What is common between Brazil, Russia, India and China? That’s easy. They are the so-called BRIC countries. But, what is common between these BRIC countries and other emerging economies such as Indonesia, Argentina and South Africa? The answer: inequality.

This disconcerting connect between these emerging economies is the focus of a report released last week by the Organization for Economic Cooperation and Development (OECD), the think tank for the club of rich countries. The study (www.oecd.org/dataoecd/40/13/49170475.pdf) focuses on worsening inequality in the last two decades in emerging economies, coinciding with what many believe to be the golden years of reform in India. While stray news reports flagged the study, they missed the central import in the detail: the new policy challenge being faced by emerging economies, particularly for India.

Fighting poverty is one thing. But doing so in the backdrop of rapidly growing inequality is another. Inequality is a tax on the poor and, therefore, leaves them poorer. In other words, any gains that may have accrued to them through social spending programmes or the trickle-down effect of rapid growth would be reversed.

The OECD study only confirms what has been indicated in the consumption data generated by the National Sample Survey Office (NSSO).

The graph shows that inequality, as measured by the Gini coefficient (derived using consumption data), worsened in the 1990s and the first decade of the millennium.

More worrying in the OECD study is the revelation of how India stacks up against other emerging economies and the world in general. Not only is its spending on social sector programmes the lowest, India’s tax-to-gross domestic product (GDP) ratio—a good measure for redistribution of wealth in the economy—is way below that of other emerging economies. A double whammy.

To make matters worse, the past three years has seen the prevalence of double-digit inflation—something that impacts the poor the worst. And then the latest round of data on employment released by NSSO shows that between 2004-05 and 2009-10, when growth averaged nearly 9%, the economy added 200,000 jobs every year compared with an average of 12 million in the previous five years. This phenomena of jobless growth would have only worsened the circumstances and spurred inequality. So, are we surprised that the OECD study finds India to be among the countries exhibiting the worst trends in inequality?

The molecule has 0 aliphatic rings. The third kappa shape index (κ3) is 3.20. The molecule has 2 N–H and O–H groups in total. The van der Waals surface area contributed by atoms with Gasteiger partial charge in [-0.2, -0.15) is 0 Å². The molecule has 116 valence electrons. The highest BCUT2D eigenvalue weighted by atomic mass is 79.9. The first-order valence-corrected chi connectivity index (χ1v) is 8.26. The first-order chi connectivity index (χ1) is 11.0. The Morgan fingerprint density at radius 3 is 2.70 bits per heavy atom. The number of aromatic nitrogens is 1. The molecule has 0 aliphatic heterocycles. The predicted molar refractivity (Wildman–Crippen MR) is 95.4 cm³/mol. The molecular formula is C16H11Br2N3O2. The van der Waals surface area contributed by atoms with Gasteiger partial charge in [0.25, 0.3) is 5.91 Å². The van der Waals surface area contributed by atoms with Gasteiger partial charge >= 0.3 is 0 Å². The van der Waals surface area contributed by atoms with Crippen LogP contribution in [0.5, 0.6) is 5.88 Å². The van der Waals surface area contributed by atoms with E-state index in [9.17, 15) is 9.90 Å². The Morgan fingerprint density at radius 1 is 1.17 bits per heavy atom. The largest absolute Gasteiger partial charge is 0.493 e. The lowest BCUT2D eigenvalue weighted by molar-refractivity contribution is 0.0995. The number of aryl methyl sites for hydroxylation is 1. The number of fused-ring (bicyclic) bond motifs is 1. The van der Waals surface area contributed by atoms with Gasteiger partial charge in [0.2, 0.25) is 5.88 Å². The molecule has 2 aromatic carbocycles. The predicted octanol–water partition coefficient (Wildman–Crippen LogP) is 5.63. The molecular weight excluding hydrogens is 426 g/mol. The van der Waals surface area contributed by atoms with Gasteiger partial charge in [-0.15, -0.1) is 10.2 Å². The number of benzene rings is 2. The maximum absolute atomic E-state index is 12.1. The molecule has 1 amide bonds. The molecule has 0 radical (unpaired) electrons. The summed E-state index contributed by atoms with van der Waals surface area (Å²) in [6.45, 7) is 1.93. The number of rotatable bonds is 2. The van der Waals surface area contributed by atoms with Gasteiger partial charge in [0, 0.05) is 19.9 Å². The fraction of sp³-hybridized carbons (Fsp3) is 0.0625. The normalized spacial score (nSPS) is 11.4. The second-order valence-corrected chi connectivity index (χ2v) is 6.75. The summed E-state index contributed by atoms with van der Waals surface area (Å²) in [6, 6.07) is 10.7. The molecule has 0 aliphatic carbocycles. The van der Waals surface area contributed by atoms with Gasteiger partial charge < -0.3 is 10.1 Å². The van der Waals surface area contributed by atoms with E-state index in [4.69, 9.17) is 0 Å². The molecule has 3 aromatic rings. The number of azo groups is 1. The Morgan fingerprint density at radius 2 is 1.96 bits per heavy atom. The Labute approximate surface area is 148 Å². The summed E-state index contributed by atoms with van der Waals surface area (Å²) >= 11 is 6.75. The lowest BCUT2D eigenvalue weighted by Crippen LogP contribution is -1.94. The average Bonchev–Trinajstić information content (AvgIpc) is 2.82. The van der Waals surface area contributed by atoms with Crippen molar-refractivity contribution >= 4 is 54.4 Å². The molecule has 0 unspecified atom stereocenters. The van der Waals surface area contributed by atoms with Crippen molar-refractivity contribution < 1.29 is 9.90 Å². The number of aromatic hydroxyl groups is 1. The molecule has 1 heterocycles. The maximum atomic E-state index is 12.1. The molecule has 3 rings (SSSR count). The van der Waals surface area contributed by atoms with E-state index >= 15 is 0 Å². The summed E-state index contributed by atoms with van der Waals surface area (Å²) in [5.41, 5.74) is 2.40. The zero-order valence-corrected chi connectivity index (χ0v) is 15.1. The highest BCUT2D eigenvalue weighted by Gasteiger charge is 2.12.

All the more, given that the tax-GDP ratio is way below that of other emerging economies. While the ratio improved marginally for India from 14.6% in 1995 to 18.9% in 2007, over the same period it rose from 9.8% to 20.7% for China, 26.8% to 33.4% for Brazil and 20% to 29.1% for Argentina. Only Indonesia fared worse, dropping from 17% to 12.8%. The government has clearly passed up on the opportunity to rake in some much needed tax revenues by tapping the profits generated by rapid economic growth. (An interesting point given that corporate India is often crying hoarse about how India’s tax rates erode their competitiveness). And unlike OECD countries where the average is about 32%, consumption taxes account for over 50% of tax revenues in emerging economies such as China and India—by definition consumption taxes are regressive as they have an inflationary impact which worsens as you go down the income ladder.

As the study points out, fixing the tax system to make it more equitable will take time and doing. Spending on public programmes, on the other hand, is relatively easier to undertake, but equally difficult to finance. An interesting dilemma indeed. There is no way out though. The evidence furnished by OECD only confirms what the NSSO data revealed (though not many so far have been willing to buy it). Fixing inequality is not an option, but a necessity. How a government, politically so vulnerable, can even begin to go about it is another matter altogether. A recipe for disaster?

Anil Padmanabhan is a deputy managing editor of Mint and writes every week on the intersection of politics and economics.

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